Curtiss One Design, Pt. 1: Innovation

At the beginning, when the future was all that mattered, and technological progress was measured in months, not years, we find our inspiration. In 1902, Glenn Curtiss built his first production motorcycle. Within five years he had achieved a world speed record of 136 miles per hour. As we enter fully into the 21st century, we encounter a similar nexus, a second Industrial Cambrian Explosion. For our own journey, 118 years later, it’s his passion that still has value and informs our process.

Rather than being merely a pastiche of clumsily applied vintage motorcycle styling cues, our goal has been to create a new motorcycle that is culturally and contextually relevant. We seek understanding of what the ancients got right, what they got wrong, and what they did not yet know. To this end, an appreciation and sensitivity to the past, without a prostration to it, carries a responsibility to innovate.

Because the gestation period has been fluid, our team has had the luxury of front-loading the underlying engineering work. Getting things “right” the first time is the logical result when passion and experience intersect, both of which are on hand with our team. Therefore, we have arrived at the precipice of a series production motorcycle that simultaneously predicts and shapes the future we desire….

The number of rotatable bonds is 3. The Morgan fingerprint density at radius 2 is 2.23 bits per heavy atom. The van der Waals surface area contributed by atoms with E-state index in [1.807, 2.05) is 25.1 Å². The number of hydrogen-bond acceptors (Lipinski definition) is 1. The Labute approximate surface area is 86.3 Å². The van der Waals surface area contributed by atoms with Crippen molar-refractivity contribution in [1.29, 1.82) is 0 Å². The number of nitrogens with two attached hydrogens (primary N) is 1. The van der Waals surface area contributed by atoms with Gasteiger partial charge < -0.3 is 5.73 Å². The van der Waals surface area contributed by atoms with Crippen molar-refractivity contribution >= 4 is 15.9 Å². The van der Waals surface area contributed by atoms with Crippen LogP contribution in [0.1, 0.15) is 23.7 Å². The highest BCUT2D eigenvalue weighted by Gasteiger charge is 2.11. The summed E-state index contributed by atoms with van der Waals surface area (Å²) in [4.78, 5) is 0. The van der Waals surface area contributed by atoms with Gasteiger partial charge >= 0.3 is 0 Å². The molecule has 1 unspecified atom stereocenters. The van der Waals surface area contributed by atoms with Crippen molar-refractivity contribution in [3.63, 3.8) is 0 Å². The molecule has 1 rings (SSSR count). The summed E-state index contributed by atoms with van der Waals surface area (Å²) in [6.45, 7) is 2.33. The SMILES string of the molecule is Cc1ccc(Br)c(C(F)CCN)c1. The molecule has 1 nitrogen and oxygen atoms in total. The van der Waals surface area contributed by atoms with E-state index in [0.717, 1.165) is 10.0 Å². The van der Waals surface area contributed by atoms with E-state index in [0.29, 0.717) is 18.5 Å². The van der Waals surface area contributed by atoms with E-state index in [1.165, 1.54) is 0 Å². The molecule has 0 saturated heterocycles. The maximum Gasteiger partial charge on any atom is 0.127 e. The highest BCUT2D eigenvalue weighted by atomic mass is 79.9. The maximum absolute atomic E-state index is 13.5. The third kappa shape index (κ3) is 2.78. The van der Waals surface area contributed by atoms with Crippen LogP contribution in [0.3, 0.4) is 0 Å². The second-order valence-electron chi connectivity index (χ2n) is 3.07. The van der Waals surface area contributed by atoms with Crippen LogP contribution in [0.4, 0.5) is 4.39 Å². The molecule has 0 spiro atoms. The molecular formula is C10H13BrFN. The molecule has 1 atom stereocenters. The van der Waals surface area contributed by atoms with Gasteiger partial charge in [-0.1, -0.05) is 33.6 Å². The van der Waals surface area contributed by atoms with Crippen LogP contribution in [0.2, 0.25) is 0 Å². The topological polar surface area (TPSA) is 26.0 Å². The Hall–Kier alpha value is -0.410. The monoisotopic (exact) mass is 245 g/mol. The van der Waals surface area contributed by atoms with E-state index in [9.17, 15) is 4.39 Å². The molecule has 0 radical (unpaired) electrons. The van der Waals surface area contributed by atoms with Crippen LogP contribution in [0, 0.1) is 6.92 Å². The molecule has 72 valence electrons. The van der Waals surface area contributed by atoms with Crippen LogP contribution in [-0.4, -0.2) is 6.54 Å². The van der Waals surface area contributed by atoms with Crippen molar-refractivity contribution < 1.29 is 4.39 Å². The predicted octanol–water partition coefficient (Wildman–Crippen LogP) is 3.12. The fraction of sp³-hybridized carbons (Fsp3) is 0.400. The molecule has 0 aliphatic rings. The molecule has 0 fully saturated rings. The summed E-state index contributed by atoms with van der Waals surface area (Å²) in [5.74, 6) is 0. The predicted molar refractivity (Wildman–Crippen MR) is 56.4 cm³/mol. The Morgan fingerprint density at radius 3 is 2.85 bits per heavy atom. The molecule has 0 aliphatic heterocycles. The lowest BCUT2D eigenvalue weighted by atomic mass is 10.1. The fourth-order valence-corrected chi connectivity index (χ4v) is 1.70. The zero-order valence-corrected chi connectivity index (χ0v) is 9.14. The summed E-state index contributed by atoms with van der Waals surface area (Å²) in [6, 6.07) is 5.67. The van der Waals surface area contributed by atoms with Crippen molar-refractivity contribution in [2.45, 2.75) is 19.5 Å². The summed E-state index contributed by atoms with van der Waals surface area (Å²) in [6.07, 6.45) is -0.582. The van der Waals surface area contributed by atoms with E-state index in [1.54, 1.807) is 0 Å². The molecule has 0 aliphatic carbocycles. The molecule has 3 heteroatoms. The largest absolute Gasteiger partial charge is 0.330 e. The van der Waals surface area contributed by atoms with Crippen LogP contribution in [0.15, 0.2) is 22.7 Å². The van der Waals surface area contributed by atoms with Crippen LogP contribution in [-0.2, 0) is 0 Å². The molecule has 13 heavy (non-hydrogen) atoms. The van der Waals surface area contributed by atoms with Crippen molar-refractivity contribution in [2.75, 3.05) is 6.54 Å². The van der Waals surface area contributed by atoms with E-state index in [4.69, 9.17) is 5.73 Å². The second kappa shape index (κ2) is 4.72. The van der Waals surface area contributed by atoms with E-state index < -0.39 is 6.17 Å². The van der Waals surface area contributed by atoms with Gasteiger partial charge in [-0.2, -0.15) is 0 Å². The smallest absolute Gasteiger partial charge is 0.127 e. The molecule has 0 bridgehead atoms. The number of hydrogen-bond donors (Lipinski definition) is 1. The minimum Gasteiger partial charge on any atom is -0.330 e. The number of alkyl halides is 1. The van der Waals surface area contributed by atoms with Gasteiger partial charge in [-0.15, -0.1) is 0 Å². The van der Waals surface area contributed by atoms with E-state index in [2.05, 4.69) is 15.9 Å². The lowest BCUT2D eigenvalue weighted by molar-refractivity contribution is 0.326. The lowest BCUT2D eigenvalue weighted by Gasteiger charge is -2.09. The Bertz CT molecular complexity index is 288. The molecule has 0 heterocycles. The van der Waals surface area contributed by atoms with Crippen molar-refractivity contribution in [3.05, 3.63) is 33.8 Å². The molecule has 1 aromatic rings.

Our patent-pending Curtiss Centered Power Axis uses the strongest part of the motorcycle, the massive splined hard-steel axle, to perform two key functions. It serves as the drive shaft of the electric drivetrain adding outer-bearing support surface area and the swingarm pivot at the same time. This proprietary solution offers part-count reduction and ease- of-assembly. The design also eliminates a weak stub-axle swingarm pivot, providing strength and longevity to the design. Splined drive plates perform double-duty, front and rear, providing bearing surfaces on the drive-side of the system.

the Opposite of Death
Curtiss One Design, Pt. 2: Suspension